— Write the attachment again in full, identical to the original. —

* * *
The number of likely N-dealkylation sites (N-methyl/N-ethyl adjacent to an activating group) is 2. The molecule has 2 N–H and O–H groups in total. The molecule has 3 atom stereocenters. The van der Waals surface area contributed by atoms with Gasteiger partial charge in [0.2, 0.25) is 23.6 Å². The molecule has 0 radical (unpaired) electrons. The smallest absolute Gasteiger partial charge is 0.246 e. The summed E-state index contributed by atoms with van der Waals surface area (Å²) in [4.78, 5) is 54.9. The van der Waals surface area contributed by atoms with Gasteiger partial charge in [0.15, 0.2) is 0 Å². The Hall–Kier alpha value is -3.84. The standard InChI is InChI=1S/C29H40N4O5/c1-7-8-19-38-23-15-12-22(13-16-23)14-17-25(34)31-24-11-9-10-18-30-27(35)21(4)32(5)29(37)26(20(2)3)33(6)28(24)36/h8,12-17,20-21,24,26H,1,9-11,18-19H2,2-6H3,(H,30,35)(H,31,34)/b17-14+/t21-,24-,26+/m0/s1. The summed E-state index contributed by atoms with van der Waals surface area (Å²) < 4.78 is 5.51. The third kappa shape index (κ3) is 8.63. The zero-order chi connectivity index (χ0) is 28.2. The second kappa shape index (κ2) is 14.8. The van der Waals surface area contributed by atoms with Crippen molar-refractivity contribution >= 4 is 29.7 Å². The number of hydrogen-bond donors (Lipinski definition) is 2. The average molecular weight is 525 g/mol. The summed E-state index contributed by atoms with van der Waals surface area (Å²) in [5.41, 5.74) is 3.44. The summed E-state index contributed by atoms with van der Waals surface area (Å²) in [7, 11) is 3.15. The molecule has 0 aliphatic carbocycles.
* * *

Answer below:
The number of likely N-dealkylation sites (N-methyl/N-ethyl adjacent to an activating group) is 2. The molecule has 2 N–H and O–H groups in total. The molecule has 3 atom stereocenters. The van der Waals surface area contributed by atoms with Gasteiger partial charge in [0.2, 0.25) is 23.6 Å². The molecule has 0 radical (unpaired) electrons. The smallest absolute Gasteiger partial charge is 0.246 e. The summed E-state index contributed by atoms with van der Waals surface area (Å²) in [4.78, 5) is 54.9. The van der Waals surface area contributed by atoms with Gasteiger partial charge in [0.15, 0.2) is 0 Å². The Hall–Kier alpha value is -3.84. The standard InChI is InChI=1S/C29H40N4O5/c1-7-8-19-38-23-15-12-22(13-16-23)14-17-25(34)31-24-11-9-10-18-30-27(35)21(4)32(5)29(37)26(20(2)3)33(6)28(24)36/h8,12-17,20-21,24,26H,1,9-11,18-19H2,2-6H3,(H,30,35)(H,31,34)/b17-14+/t21-,24-,26+/m0/s1. The summed E-state index contributed by atoms with van der Waals surface area (Å²) < 4.78 is 5.51. The third kappa shape index (κ3) is 8.63. The zero-order chi connectivity index (χ0) is 28.2. The second kappa shape index (κ2) is 14.8. The van der Waals surface area contributed by atoms with Crippen molar-refractivity contribution >= 4 is 29.7 Å². The number of hydrogen-bond donors (Lipinski definition) is 2. The average molecular weight is 525 g/mol. The summed E-state index contributed by atoms with van der Waals surface area (Å²) in [5.41, 5.74) is 3.44. The summed E-state index contributed by atoms with van der Waals surface area (Å²) in [7, 11) is 3.15. The molecule has 0 aliphatic carbocycles.